“Just being at that next level physically, to be able to withstand the G-forces and braking and things in INDYCAR has helped me be in better physical shape for NASCAR, as well,” he said. “I think just doing what I’ve been doing to train for INDYCAR has bled over and helped my performance in Cup.”

Ware was the only driver during Brickyard Weekend to compete in both the NTT INDYCAR SERIES event and the NASCAR Cup Series event. He said part of the reason he did the “double” was because he had a set number of INDYCAR races on his radar, he didn’t want to miss more NASCAR races. Therefore, having both at the same racetrack on the same weekend was perfect.

“This weekend is just fun all around,” he said. “I love Indianapolis as a city, and I love this racetrack. So, to get to run two of the biggest series in the world here this weekend together, it’s all fun.”

Ware finished 25th in the Big Machine Spiked Coolers Grand Prix in the No. 52 Nurtec ODT Honda and 40th in the Verizon 200 at the Brickyard in the No. 51 Nurtec ODT Chevrolet.

While it was a big weekend for him and for motorsports as a whole, Ware said he felt as comfortable as always when racing. Sure, he experiences pre-race jitters when he straps into the car before the start of the race, but that’s to be expected. When the green flag flies, Ware is happy.

“I’ve been driving stock cars for 10 years now, and every time I hop in a Cup car, I still get the jitters pre-race,” Ware said. “It’s more of a nervous edge right now. I’m trying to, as my INDYCAR finale for the year, enjoy it and soak it in and be appreciative of what I’m trying to do here.”

Being strapped into a race car and performing on racing’s biggest stage drives Ware, but so does the comfort of being an advocate for mental health, which he opened up about a couple years ago. Ware said he hit a point in 2016 and 2017 where he was a bitter, angry person.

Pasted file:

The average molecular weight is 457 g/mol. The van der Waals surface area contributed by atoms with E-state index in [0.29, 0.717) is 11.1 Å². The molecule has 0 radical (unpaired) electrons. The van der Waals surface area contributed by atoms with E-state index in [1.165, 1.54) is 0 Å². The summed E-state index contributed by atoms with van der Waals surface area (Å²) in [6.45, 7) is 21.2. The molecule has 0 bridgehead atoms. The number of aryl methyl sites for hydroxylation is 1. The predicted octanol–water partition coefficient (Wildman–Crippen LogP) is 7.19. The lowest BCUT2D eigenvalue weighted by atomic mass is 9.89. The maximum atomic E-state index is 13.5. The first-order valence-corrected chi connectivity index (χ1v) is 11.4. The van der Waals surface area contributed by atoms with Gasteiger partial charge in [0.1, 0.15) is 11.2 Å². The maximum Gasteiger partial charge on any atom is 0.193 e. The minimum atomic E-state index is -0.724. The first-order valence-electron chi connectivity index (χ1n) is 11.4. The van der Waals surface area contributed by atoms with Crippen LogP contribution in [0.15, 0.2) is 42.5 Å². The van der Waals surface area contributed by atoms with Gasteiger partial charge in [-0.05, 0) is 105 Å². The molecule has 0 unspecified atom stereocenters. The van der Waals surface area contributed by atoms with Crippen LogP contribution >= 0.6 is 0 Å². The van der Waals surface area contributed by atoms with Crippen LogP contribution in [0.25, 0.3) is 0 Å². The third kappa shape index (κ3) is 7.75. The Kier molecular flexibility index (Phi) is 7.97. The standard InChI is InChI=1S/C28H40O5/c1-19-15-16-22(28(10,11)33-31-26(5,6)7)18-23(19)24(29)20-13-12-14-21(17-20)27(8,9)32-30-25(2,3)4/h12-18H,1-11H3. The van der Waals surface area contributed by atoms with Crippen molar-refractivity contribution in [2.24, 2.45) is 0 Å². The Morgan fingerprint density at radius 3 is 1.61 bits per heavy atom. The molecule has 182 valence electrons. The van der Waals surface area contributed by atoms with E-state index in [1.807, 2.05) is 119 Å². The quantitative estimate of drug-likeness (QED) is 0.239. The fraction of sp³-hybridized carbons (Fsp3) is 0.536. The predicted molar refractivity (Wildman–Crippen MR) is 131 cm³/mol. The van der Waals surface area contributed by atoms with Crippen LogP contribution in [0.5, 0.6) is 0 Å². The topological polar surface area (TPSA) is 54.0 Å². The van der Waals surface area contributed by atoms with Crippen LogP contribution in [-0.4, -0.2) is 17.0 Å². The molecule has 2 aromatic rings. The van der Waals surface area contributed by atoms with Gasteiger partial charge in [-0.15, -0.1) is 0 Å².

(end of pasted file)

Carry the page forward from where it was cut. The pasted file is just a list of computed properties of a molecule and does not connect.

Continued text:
Ware said he realized he was not the best version of himself because he was suppressing all his emotions in ways that manifested as anger at the wrong times. Therefore, Ware sought help. He started going to therapy, taking medicine and speaking openly about his mental health.

His goal is to create a conversation around mental health in motorsports and to create more awareness. He wants those who are struggling with mental health issues to feel comfortable enough to speak about what they’re feeling.

“The biggest thing is we just have such a big stigma in this world right now, and I’d say it’s even worse in motorsports,” Ware said. “It’s always kind of been a cripple on my life, and I’m finally starting to flip the script on that and instead of viewing it as a weakness, viewing it as something that I can share to help other people not feel as alone.

“I don’t want to be the only one talking about this stuff. We need everyone to be talking. If you’re dealing with it, once you’re comfortable with it, hopefully you start talking about it, too. I just want to be one of the voices that helps get the ball rolling to normalize things.”

Ware has become an advocate for mental health in NASCAR, and he’s hoping to bring that passion and awareness to the INDYCAR paddock, too. After cutting his teeth in road racing, Ware said he one day hopes to get back to his roots, and he hopes the NTT INDYCAR SERIES is the end destination.

“As much as NASCAR is my home and where my career is at right now, I have a major passion for road racing and sports car racing and INDYCAR,” Ware said. “I would love to be over here at some point in my career full time. I just got to keep doing what I’m doing and keep the doors open.”